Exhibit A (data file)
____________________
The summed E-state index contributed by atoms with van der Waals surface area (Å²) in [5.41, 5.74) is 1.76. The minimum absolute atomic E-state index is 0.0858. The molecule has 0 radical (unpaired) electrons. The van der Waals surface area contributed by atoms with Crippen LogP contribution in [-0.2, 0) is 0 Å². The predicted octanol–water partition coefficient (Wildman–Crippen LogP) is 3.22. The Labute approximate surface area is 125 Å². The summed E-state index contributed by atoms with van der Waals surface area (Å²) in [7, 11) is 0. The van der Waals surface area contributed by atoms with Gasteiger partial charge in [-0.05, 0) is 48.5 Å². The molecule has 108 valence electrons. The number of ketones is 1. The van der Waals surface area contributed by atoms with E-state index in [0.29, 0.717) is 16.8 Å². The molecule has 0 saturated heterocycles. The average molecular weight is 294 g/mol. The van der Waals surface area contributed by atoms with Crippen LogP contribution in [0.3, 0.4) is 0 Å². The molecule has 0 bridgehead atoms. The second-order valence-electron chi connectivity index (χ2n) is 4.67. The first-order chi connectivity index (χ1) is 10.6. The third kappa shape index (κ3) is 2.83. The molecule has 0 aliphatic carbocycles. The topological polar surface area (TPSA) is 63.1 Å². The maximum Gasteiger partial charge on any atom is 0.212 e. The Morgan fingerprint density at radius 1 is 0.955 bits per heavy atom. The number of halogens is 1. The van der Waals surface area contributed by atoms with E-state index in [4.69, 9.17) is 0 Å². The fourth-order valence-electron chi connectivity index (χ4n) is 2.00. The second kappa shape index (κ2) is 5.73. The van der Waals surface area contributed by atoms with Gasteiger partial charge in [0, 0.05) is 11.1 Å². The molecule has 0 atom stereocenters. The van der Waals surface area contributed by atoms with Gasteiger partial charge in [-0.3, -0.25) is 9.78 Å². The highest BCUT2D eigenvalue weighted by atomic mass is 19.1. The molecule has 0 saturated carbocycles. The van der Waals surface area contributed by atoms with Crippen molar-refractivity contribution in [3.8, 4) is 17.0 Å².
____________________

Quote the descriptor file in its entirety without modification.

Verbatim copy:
The summed E-state index contributed by atoms with van der Waals surface area (Å²) in [5.41, 5.74) is 1.76. The minimum absolute atomic E-state index is 0.0858. The molecule has 0 radical (unpaired) electrons. The van der Waals surface area contributed by atoms with Crippen LogP contribution in [-0.2, 0) is 0 Å². The predicted octanol–water partition coefficient (Wildman–Crippen LogP) is 3.22. The Labute approximate surface area is 125 Å². The summed E-state index contributed by atoms with van der Waals surface area (Å²) in [7, 11) is 0. The van der Waals surface area contributed by atoms with Gasteiger partial charge in [-0.05, 0) is 48.5 Å². The molecule has 108 valence electrons. The number of ketones is 1. The van der Waals surface area contributed by atoms with E-state index in [0.29, 0.717) is 16.8 Å². The molecule has 0 saturated heterocycles. The average molecular weight is 294 g/mol. The van der Waals surface area contributed by atoms with Crippen LogP contribution in [0.3, 0.4) is 0 Å². The molecule has 0 bridgehead atoms. The second-order valence-electron chi connectivity index (χ2n) is 4.67. The first-order chi connectivity index (χ1) is 10.6. The third kappa shape index (κ3) is 2.83. The molecule has 0 aliphatic carbocycles. The topological polar surface area (TPSA) is 63.1 Å². The maximum Gasteiger partial charge on any atom is 0.212 e. The Morgan fingerprint density at radius 1 is 0.955 bits per heavy atom. The number of halogens is 1. The van der Waals surface area contributed by atoms with E-state index in [4.69, 9.17) is 0 Å². The fourth-order valence-electron chi connectivity index (χ4n) is 2.00. The second kappa shape index (κ2) is 5.73. The van der Waals surface area contributed by atoms with Gasteiger partial charge in [0, 0.05) is 11.1 Å². The molecule has 0 atom stereocenters. The van der Waals surface area contributed by atoms with Gasteiger partial charge in [-0.3, -0.25) is 9.78 Å². The highest BCUT2D eigenvalue weighted by atomic mass is 19.1. The molecule has 0 saturated carbocycles. The van der Waals surface area contributed by atoms with Crippen molar-refractivity contribution in [3.8, 4) is 17.0 Å².